First, diversity of funding is needed at all levels, since the challenges facing interdisciplinary science are so diverse. Those who devise the funding scenarios and detailed methods are far too out of touch with the people who actually do creative science.

The secret to a successful model is that there is NO best model. Many good books on military strategy give good advice. After all, the military must take decisions in very complex and time-dependent situations.

“Universities needs to be restructured.”

Successful models depend on responding to what is available, and especially

  • rewarding and encouraging success (success means success, not just visibility)
  • management not getting in the way.

Management can get in the way in an infinite variety of manners, including ones that are well-intentioned. Examples are:

  • letting scientists believe they are essential without asking scientists to justify this,
  • putting irrelevant social extras into funding,
  • believing that one project selection approach is “best” for all sorts of projects (diversity is far better).

A point to stress is the following: The book you pick-up on management at the airport may be fine in the way it deals with problems citing few case studies, but it is better not to entirely believe it and apply it with enthusiasm. There are so many case histories of disasters following simplistic beliefs:

Inter/Transdisciplinarity is typically an EU matter as strong arguments are necessary to break the tradition at the provinciality of the University in many EU Countries. New Departments should be promoted based on Scientific Problem Solving, where the members come from different traditional areas and are compatibilized by the common interest in a modern interdisciplinary research field. Resources should then be allocated to universities on the basis of the presence in these new situations and not simply on the number of students without regard to quality.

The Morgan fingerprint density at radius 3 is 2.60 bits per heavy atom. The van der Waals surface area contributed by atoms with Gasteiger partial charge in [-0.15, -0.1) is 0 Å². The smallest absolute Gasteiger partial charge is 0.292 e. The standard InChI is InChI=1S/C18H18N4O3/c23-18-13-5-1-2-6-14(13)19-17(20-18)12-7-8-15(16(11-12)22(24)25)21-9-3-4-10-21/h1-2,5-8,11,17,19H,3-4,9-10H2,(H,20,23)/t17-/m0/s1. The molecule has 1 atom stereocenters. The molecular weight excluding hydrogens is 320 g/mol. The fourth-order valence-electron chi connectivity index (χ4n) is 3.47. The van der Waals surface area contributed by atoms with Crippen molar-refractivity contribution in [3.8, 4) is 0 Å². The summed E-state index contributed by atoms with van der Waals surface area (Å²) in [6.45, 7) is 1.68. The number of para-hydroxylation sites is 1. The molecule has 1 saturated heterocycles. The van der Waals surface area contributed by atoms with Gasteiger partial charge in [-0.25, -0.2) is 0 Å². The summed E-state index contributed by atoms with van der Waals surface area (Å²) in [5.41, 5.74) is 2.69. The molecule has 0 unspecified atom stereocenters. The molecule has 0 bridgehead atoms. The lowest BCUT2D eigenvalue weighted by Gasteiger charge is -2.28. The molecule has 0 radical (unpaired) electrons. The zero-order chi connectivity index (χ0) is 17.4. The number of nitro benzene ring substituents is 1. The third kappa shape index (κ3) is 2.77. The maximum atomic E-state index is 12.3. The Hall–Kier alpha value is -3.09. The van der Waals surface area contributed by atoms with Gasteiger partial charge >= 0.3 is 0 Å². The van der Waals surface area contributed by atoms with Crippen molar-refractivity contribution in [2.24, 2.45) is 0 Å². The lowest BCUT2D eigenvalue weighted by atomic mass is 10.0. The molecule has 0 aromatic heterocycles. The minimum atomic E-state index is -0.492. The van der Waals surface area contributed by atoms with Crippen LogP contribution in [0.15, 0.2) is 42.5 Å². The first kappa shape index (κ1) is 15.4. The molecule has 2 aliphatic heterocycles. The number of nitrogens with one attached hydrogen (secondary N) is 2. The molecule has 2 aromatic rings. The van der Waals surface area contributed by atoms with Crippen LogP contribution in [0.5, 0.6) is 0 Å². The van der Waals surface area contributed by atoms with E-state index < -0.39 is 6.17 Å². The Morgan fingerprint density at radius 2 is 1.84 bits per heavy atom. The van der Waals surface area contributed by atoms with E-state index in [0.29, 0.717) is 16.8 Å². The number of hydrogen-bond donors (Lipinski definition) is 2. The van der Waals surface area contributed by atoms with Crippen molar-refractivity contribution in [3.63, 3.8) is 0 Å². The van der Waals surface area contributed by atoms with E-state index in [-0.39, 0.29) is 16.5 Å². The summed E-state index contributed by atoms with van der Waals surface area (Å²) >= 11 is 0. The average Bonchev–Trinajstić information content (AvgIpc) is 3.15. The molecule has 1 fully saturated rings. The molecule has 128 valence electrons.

Universities needs to be restructured: “the life in an ivory tower belongs to the past!” The rigid faculty structures need to be dismantled with the creation of small- and medium sized clusters for education and university centres for research.

One cannot expect that all students will be—in the next 5 to 10 years—, either for physical or intellectual reasons, not be mobile enough to accommodate to the ideal inter-trans disciplinary modern university model; so, transitional measures and grading systems in the inter-trans disciplinary model need to be developed.

The creation of the inter/transdisciplinary modern university of the future is a great challenge but demands a great stimuli from governments, the industry and the society. A plea is made for intra-university openness so that a coherent interdisciplinary approach within the university can be realized.